The main conditions of eligibility for access to EU external assistance (including EDF) concern nationality and origin.¬† These conditions are usually laid down in the basic acts governing the assistance. When there is no basic act, the eligibility rules are those laid down in the Financial Regulations,¬† and the Rules of Application of the Financial Regulations.
Rules on nationality and origin
The general rules on nationality and origin, as well as other eligibility criteria are listed in the Practical Guide to Contract Procedures for EU External Actions (PRAG). While, the corresponding rules on nationality and origin for each basic act are listed in Annex 2 of the guide.
Access to EU external assistance is generally open to all natural persons who are nationals of, or legal persons established in:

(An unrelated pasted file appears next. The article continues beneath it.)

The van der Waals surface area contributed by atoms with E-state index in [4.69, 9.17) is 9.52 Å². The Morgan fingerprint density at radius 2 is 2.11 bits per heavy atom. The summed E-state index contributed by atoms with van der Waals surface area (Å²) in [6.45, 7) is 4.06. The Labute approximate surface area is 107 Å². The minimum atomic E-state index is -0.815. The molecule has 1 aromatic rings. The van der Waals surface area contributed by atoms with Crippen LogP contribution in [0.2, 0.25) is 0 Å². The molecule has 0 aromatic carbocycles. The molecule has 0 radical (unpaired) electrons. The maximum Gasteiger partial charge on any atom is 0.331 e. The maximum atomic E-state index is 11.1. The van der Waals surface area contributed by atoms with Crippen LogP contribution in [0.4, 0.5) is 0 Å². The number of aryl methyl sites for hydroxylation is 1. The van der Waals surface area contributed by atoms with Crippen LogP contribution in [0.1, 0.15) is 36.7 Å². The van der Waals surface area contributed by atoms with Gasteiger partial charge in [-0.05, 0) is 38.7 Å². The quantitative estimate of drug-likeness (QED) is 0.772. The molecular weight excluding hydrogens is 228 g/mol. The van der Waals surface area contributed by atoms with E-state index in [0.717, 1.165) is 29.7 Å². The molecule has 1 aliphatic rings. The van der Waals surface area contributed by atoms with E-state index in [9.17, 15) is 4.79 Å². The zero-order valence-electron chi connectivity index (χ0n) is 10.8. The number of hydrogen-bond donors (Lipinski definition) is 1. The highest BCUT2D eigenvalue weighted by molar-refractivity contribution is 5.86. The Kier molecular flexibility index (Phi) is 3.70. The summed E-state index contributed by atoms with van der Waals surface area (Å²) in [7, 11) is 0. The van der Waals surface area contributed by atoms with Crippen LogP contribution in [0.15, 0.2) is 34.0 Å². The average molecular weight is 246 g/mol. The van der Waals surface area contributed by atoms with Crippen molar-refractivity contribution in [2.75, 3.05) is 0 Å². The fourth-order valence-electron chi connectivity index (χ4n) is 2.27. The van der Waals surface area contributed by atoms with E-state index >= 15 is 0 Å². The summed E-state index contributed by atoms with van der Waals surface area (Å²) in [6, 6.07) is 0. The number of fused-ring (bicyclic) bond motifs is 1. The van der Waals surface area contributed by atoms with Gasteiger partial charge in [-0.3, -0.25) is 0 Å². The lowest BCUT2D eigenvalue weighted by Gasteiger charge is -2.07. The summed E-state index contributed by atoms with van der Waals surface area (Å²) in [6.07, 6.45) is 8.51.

These procedures are also open to international organisations.
Origin of goods
The rule of origin states that ‚Äėall goods (supplies and materials) purchased under a contract financed under an EU instrument, including the EDF, must originate from the EU or from an eligible country.‚Äô
For more details on the rule of origin (including exceptions, definitions of nationality and origin, scope and proof required), as well as on the nationality rule, please visit the general rules on nationality and origin, within the PRAG. ¬†
When considering the question of eligibility, it may also be useful to refer to the following sections within the PRAG: